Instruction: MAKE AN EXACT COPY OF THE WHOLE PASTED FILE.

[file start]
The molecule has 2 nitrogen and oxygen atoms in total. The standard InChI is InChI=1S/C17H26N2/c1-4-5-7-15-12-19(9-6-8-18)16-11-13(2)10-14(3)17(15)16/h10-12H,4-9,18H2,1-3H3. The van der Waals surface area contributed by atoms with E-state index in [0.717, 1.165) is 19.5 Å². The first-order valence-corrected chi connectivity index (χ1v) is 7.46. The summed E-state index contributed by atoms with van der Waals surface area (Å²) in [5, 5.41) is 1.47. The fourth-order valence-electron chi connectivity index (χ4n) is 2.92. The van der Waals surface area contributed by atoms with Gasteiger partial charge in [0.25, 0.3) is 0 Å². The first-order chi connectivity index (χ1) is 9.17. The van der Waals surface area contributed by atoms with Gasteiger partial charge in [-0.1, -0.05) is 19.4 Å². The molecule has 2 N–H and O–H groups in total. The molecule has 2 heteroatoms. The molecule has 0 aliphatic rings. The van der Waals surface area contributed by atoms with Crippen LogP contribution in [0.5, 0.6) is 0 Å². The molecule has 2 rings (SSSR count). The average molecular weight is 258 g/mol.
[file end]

The molecule has 2 nitrogen and oxygen atoms in total. The standard InChI is InChI=1S/C17H26N2/c1-4-5-7-15-12-19(9-6-8-18)16-11-13(2)10-14(3)17(15)16/h10-12H,4-9,18H2,1-3H3. The van der Waals surface area contributed by atoms with E-state index in [0.717, 1.165) is 19.5 Å². The first-order valence-corrected chi connectivity index (χ1v) is 7.46. The summed E-state index contributed by atoms with van der Waals surface area (Å²) in [5, 5.41) is 1.47. The fourth-order valence-electron chi connectivity index (χ4n) is 2.92. The van der Waals surface area contributed by atoms with Gasteiger partial charge in [0.25, 0.3) is 0 Å². The first-order chi connectivity index (χ1) is 9.17. The van der Waals surface area contributed by atoms with Gasteiger partial charge in [-0.1, -0.05) is 19.4 Å². The molecule has 2 N–H and O–H groups in total. The molecule has 2 heteroatoms. The molecule has 0 aliphatic rings. The van der Waals surface area contributed by atoms with Crippen LogP contribution in [0.5, 0.6) is 0 Å². The molecule has 2 rings (SSSR count). The average molecular weight is 258 g/mol.